EATS & DRINKS
WINE: 07 SEPTEMBER 2014
By JOHN ROZENTALS
Best's Great Western ... generations of great red wine
I’m not going to say that the corporate high flyers don’t know anything about producing top-quality wine. The continuing success of Penfolds Grange as one of the world’s most highly acclaimed reds certainly shows the bean counters know full well how to hire great winemakers and provide them with the time and goodies to produce the very finest.
But it’s the mid-sized family-run wineries, the ones that have three or four generations of history behind them, that really press my buttons when it comes to creating interesting bottles.
Yalumba, Tyrrells, Grant Burge and McWilliams spring immediately mind. Another, maybe a little less known, is Best’s Great Western, about midway between the Victorian cities of Ararat and Stawell and not far from the Grampians National Park.
It’s been in the hands of five generations of the Thompson family since it was purchased by Scottish-born William Thompson and his son Frederick Pinchon Thompson for £10,000 in 1920.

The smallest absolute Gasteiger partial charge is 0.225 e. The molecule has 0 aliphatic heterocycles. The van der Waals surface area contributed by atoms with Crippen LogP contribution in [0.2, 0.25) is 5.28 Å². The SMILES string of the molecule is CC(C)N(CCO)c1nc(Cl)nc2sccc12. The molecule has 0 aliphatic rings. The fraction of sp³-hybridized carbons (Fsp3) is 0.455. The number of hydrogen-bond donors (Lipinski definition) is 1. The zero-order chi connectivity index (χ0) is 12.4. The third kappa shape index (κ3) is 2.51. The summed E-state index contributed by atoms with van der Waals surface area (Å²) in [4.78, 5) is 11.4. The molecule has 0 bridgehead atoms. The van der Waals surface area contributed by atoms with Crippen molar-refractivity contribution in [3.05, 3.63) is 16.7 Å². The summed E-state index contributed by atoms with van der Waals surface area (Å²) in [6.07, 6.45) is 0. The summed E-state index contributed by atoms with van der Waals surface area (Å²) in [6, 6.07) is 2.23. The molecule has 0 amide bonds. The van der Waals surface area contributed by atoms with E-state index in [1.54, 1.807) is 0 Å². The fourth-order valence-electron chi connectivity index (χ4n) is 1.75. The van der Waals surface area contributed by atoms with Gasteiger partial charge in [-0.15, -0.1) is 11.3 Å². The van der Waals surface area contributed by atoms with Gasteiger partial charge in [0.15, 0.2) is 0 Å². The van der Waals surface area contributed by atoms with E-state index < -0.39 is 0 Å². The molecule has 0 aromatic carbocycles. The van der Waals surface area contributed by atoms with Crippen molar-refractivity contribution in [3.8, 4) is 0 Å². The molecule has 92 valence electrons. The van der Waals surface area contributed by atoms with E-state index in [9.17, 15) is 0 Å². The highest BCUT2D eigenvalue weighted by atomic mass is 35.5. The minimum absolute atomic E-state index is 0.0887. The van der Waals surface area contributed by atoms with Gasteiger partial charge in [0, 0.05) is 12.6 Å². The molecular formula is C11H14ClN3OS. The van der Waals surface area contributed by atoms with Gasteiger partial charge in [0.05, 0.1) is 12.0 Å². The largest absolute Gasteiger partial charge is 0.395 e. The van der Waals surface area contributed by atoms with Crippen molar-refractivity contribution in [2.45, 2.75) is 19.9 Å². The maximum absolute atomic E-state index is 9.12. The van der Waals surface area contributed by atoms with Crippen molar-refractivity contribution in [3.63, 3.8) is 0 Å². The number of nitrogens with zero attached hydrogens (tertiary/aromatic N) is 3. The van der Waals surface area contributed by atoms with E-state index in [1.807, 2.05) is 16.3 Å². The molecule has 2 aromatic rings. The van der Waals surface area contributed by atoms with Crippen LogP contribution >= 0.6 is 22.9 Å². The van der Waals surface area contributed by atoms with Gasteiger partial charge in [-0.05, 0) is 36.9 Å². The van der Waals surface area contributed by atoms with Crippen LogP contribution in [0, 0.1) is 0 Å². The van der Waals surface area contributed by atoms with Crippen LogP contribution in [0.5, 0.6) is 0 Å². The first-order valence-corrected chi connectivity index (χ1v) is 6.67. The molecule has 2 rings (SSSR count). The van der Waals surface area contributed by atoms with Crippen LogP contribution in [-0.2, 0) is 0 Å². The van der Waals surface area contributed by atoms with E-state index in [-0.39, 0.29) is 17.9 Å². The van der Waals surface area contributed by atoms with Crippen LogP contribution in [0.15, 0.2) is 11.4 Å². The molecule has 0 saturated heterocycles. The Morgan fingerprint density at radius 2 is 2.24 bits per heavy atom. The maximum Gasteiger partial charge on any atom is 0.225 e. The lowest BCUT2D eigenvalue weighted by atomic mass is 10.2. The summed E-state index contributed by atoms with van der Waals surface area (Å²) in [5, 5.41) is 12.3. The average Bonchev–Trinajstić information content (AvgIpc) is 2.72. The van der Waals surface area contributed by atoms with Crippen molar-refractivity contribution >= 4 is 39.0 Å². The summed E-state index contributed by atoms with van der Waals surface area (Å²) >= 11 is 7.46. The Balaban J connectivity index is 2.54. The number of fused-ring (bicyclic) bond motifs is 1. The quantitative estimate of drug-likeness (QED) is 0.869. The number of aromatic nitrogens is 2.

William died in 1924 and it must have been tough going for Frederick to take the business through the Great Depression, but survive it did and passed into the hands of his sons, also named Frederick (Eric) and William (Bill), in 1949.
Probably the most famous of the clan is Eric’s son, Eric Vivian Hamill Thompson OAM, known to just about everyone as Viv. He worked more than 50 consecutive vintages at Best’s Great Western and became one of the country’s most respected wine judges.
He reckons he’s retired now and spends most of his time travelling with his wife Christine, but he knows the business is in the sure hands of his son Ben, who has a particular passion for maintaining the family’s historic vineyards.
Father and sons tasting shiraz ... from left, William ‘Bill’ Thompson, Frederick Pinchon Thompson and Frederick ‘Eric’ Thompson.
Best’s Great Western 2012 White Gravel Hills Shiraz
Best’s Great Western 2013 Bin 1 Shiraz